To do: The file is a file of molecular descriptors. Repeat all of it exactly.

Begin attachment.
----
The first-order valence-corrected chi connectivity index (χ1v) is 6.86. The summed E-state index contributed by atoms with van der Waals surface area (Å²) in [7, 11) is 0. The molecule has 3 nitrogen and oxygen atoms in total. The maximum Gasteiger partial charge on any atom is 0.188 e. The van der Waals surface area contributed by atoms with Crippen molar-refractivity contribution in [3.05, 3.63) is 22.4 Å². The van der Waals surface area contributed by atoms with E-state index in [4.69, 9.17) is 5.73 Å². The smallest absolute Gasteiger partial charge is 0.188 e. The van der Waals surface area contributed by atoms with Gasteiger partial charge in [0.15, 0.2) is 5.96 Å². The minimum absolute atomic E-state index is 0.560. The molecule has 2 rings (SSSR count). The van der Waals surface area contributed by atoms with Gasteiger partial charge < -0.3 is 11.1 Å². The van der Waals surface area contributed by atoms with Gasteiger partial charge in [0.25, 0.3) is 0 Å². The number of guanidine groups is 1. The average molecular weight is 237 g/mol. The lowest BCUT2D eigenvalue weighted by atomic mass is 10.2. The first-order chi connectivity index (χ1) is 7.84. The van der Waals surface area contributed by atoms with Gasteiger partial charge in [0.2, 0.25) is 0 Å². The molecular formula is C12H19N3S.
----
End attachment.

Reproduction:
The first-order valence-corrected chi connectivity index (χ1v) is 6.86. The summed E-state index contributed by atoms with van der Waals surface area (Å²) in [7, 11) is 0. The molecule has 3 nitrogen and oxygen atoms in total. The maximum Gasteiger partial charge on any atom is 0.188 e. The van der Waals surface area contributed by atoms with Crippen molar-refractivity contribution in [3.05, 3.63) is 22.4 Å². The van der Waals surface area contributed by atoms with E-state index in [4.69, 9.17) is 5.73 Å². The smallest absolute Gasteiger partial charge is 0.188 e. The van der Waals surface area contributed by atoms with Gasteiger partial charge in [0.15, 0.2) is 5.96 Å². The minimum absolute atomic E-state index is 0.560. The molecule has 2 rings (SSSR count). The van der Waals surface area contributed by atoms with Gasteiger partial charge < -0.3 is 11.1 Å². The van der Waals surface area contributed by atoms with Gasteiger partial charge in [0.25, 0.3) is 0 Å². The number of guanidine groups is 1. The average molecular weight is 237 g/mol. The lowest BCUT2D eigenvalue weighted by atomic mass is 10.2. The first-order chi connectivity index (χ1) is 7.84. The van der Waals surface area contributed by atoms with Gasteiger partial charge in [0.2, 0.25) is 0 Å². The molecular formula is C12H19N3S.